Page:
Try this Puff Pastry (Pate Feuilletee) recipe, or contribute your own.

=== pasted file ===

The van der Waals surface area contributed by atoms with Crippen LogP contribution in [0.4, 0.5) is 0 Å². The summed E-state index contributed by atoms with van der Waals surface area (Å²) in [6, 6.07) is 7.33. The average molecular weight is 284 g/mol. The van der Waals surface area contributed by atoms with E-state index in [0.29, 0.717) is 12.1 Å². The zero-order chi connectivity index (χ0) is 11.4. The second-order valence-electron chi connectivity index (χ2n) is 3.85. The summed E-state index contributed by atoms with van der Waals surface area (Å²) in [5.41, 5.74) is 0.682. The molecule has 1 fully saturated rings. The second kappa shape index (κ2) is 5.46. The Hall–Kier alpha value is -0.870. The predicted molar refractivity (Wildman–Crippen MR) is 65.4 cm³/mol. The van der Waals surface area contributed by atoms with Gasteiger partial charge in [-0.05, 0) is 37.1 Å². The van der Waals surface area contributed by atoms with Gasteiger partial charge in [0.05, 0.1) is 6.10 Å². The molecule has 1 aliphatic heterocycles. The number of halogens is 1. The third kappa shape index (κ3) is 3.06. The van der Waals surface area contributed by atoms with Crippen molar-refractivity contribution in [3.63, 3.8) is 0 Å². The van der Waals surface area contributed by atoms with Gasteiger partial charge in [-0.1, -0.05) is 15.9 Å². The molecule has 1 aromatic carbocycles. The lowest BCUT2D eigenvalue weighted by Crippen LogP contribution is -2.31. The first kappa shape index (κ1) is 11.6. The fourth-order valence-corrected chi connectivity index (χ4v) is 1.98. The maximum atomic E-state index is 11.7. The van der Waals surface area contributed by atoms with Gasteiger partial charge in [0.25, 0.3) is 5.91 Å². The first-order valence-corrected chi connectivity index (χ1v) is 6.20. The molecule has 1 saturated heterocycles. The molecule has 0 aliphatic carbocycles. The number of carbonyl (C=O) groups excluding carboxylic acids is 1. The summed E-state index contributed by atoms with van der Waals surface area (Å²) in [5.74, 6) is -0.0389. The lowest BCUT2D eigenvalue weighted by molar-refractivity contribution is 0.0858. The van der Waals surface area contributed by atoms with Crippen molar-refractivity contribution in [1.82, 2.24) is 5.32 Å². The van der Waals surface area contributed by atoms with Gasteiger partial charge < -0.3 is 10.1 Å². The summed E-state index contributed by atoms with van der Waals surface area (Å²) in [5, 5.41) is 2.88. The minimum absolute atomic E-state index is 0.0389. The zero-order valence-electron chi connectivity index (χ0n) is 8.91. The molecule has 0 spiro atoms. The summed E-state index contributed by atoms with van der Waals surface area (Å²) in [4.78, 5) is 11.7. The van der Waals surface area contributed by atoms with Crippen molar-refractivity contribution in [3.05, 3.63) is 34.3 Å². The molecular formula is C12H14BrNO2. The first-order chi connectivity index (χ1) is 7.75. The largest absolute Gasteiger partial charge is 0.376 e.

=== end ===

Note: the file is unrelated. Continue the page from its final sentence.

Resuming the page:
Makes about 2 pounds In the bowl of a food processor or using the flat paddle of an electric mixer, mix 1/2 cup flour with the butter until very smooth. Shape the mixture into a flat square 1 inch thick, wrap well in plastic, and chill for at least 30 minutes. Combine the salt with the remaining flour in a large mixing bowl and add the cream. Mix the dough well by hand or with an electric mixer; the dough will not be completely smooth but it should not be sticky. Shape it into a flat square 1 1/2 inches thick, wrap in plastic, and chill, at least 30 minutes. Remove the dough from the refrigerator and, on a lightly floured board, roll the dough into a rectangle twice as long as the butter dough. Place the butter dough in the center, fold up the ends to completely encase the butter dough, and seal the edges by pinching them together. Wrap well in plastic and chill for at least 30 minutes, so that the dough achieves the same temperature throughout. Remove the dough from the refrigerator and, on a lightly floured board, roll it out into a large rectangle approximately 1/2 inch thick. Fold the dough into thirds, aligning the edges carefully and brushing off any excess flour. The object is to ensure that the butter is distributed evenly throughout so that the pastry will puff evenly when baked. Wrap the dough and chill it for at least 30 minutes. This completes one turn. Repeat this process five more times; classic puff pastry gets six turns, creating hundreds of layers of butter between layers of the flour dough (729 to be exact). Use as little flour as possible when rolling out the dough, and always brush off any excess. (I use a 4-inch brush for this.) Remember to let the dough rest for at least 30 minutes in the refrigerator between turns, or 15 minutes in the freezer. This chilling makes the rolling out much easier and it keeps the layers of butter of equal thickness. By the sixth and final turn, the dough should be very smooth, with no lumps of butter visible. Wrap the pastry in plastic wrap and refrigerate until ready to use (up to 2 days), or freeze for future use. I usually divide the dough into 1-pound pieces and freeze it that way. RECTANGULAR TART SHELLS: Roll out the pastry into a rectangle at least 20 inches long and about 1/8 inch thick. Using a ruler as your guide, cut the edges with a sharp knife so that the pastry measures the desired size (I generally make these 4 X 18 inches). From the remaining pastry, cut three strips 1/2 inch wide and as long as the tart. Place the rectangle on a parchment-lined or water-sprayed baking sheet. Build up the edges by pasting two strips on the long edges with water. Cut the third strip into two strips that will fit the shorter edges and attach with a bit of cold water, overlapping the ends. Prick the entire inside bottom of the pastry shell with the tines of a fork (this prevents uneven puffing). Carefully line only the bottom with aluminum foil, and weight with beans, rice, or aluminum or ceramic weights. (Be careful not to weight the edges.) Refrigerate, covered, for at least 30 minutes. Preheat the oven to 400 F. Remove the pastry from the refrigerator and brush the uncovered edges with a glaze of 1 egg yolk mixed with 2 tsp cream or water. Bake for 12 to 15 minutes, or until the edges have puffed and begun to brown. Remove the weights and foil, and continue to bake until the entire shell is light golden brown. Let cool completely on a wire rack. Martha Stewarts Pies and Tarts From the collection of Jim Vorheis
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